At the American Chemical Society (ACS) Fall Meeting, Bruker has announced the FOURIER 60, an entirely new permanent-magnet based, benchtop FT-NMR (Fourier Transform Nuclear Magnetic Resonance) spectrometer.
Combining safety, efficiency, usability, ergonomics and performance, the FOURIER 60 is well suited for chemistry education at colleges and universities, as well as for industrial and applied markets.
It is driven by many of the same core technologies and know-how developed by the NMR market leader over many years, and is running Bruker's industry-leading NMR software TopSpin™.
This combination makes the FOURIER 60 a powerful and reliable NMR teaching instrument, with the high data quality and sensitivity suitable for the analysis of small molecules in chemistry, food, polymers, petrochemicals and many other industries.
The FOURIER 60 is an ergonomic benchtop NMR system, with easy sample introduction and an option for automatic sample changes.
It offers best-in-class resolution, a built-in pressurized air supply and an option for variable sample temperature control.
The use of advanced, cryogen-free, permanent magnet technology results in a small footprint and low weight for easy sitting on standard lab benches.
Both the TopSpin operating and integrated analysis software, as well as the industry-standard 5 mm NMR sample tube format are fully compatible with superconducting NMR systems.
This guarantees proven ease of use, and an easy transition for students to higher field instruments, which they may encounter in their careers.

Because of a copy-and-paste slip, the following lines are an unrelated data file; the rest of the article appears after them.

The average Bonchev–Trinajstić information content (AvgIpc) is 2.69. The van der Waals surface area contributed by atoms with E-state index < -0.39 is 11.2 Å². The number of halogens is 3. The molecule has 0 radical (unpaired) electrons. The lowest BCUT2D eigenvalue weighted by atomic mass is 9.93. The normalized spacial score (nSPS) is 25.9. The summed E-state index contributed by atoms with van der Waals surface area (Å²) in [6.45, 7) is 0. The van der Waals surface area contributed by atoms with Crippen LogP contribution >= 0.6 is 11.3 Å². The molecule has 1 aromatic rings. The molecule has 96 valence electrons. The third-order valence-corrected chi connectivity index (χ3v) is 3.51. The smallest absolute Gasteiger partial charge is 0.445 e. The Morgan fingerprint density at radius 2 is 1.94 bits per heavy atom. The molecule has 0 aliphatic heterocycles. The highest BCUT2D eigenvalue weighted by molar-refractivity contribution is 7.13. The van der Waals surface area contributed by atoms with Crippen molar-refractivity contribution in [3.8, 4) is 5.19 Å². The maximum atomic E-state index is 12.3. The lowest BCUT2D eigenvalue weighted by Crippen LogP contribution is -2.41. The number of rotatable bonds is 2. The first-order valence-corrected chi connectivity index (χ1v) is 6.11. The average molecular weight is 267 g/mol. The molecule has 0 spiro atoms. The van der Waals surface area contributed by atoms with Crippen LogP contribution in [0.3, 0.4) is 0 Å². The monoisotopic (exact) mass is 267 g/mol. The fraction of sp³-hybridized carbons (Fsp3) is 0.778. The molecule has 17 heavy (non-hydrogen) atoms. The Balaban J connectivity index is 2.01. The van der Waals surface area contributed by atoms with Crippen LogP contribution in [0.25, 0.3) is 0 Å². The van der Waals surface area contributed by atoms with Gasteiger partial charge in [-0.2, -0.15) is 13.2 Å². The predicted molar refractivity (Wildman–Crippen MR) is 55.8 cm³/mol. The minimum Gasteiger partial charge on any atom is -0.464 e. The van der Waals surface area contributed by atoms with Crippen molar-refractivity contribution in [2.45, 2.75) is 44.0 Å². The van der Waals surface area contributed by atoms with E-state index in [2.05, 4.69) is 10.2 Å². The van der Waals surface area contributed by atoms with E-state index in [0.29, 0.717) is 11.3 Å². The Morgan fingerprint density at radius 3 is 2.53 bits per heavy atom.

Moreover, this ensures full compatibility between routine and research instruments in academic research and industrial settings, as NMR samples and data are fully compatible.
"The FOURIER 60 is ideal for the academic teaching lab, as it offers high performance and flexibility, as well as ease of use and robustness that both educators and students can rely on. The inclusion of Bruker's TopSpin software provides the ideal platform for intuitive learning and swift progression to more challenging experiments," commented Professor emer. Dr. Peter Bigler, Department of Chemistry and Biochemistry at the University of Bern, Switzerland.
"Our goal was to deliver excellent all-around usability to our customers, and to create an affordable, best-in-class benchtop FT-NMR spectrometer," said Dr. Thomas Bocher, Business Unit Manager for Compact Magnetic Resonance at Bruker BioSpin.
Dr. Bocher continued, "For more than 50 years Bruker's passion has been to provide the best NMR instruments in the world. With the introduction of the FOURIER 60, Bruker now offers the best-in-class, permanent magnet-based, benchtop FT-NMR spectrometer."